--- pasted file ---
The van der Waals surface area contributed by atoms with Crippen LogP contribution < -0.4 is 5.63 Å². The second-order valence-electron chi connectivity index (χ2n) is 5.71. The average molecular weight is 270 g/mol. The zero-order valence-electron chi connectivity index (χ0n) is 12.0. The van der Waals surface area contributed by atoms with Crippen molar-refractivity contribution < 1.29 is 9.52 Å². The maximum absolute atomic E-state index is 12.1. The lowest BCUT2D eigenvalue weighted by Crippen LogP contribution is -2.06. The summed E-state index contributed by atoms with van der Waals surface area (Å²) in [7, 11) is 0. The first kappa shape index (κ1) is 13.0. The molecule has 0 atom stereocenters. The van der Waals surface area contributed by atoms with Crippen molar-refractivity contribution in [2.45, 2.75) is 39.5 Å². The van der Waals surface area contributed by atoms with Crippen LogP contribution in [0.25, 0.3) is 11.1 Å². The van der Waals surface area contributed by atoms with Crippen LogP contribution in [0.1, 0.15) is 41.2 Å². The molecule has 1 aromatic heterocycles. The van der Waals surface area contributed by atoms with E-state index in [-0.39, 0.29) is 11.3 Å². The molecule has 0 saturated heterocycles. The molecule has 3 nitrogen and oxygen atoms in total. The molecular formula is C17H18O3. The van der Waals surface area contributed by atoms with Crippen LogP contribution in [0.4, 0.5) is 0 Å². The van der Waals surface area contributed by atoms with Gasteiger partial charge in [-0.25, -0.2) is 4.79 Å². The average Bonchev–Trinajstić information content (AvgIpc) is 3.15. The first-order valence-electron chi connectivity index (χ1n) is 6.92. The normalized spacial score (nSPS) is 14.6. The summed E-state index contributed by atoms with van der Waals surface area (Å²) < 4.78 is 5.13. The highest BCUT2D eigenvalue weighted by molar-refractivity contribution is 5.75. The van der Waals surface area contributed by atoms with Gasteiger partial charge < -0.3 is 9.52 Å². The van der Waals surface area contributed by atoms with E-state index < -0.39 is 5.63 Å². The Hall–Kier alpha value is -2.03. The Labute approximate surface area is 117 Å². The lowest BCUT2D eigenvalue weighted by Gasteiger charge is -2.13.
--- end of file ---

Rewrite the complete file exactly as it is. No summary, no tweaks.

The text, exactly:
The van der Waals surface area contributed by atoms with Crippen LogP contribution < -0.4 is 5.63 Å². The second-order valence-electron chi connectivity index (χ2n) is 5.71. The average molecular weight is 270 g/mol. The zero-order valence-electron chi connectivity index (χ0n) is 12.0. The van der Waals surface area contributed by atoms with Crippen molar-refractivity contribution < 1.29 is 9.52 Å². The maximum absolute atomic E-state index is 12.1. The lowest BCUT2D eigenvalue weighted by Crippen LogP contribution is -2.06. The summed E-state index contributed by atoms with van der Waals surface area (Å²) in [7, 11) is 0. The first kappa shape index (κ1) is 13.0. The molecule has 0 atom stereocenters. The van der Waals surface area contributed by atoms with Crippen molar-refractivity contribution in [2.45, 2.75) is 39.5 Å². The van der Waals surface area contributed by atoms with Crippen LogP contribution in [0.25, 0.3) is 11.1 Å². The van der Waals surface area contributed by atoms with Crippen LogP contribution in [0.1, 0.15) is 41.2 Å². The molecule has 1 aromatic heterocycles. The van der Waals surface area contributed by atoms with E-state index in [-0.39, 0.29) is 11.3 Å². The molecule has 0 saturated heterocycles. The molecule has 3 nitrogen and oxygen atoms in total. The molecular formula is C17H18O3. The van der Waals surface area contributed by atoms with Crippen LogP contribution in [0.4, 0.5) is 0 Å². The van der Waals surface area contributed by atoms with Gasteiger partial charge in [-0.25, -0.2) is 4.79 Å². The average Bonchev–Trinajstić information content (AvgIpc) is 3.15. The first-order valence-electron chi connectivity index (χ1n) is 6.92. The normalized spacial score (nSPS) is 14.6. The summed E-state index contributed by atoms with van der Waals surface area (Å²) < 4.78 is 5.13. The highest BCUT2D eigenvalue weighted by molar-refractivity contribution is 5.75. The van der Waals surface area contributed by atoms with Gasteiger partial charge < -0.3 is 9.52 Å². The van der Waals surface area contributed by atoms with E-state index < -0.39 is 5.63 Å². The Hall–Kier alpha value is -2.03. The Labute approximate surface area is 117 Å². The lowest BCUT2D eigenvalue weighted by Gasteiger charge is -2.13.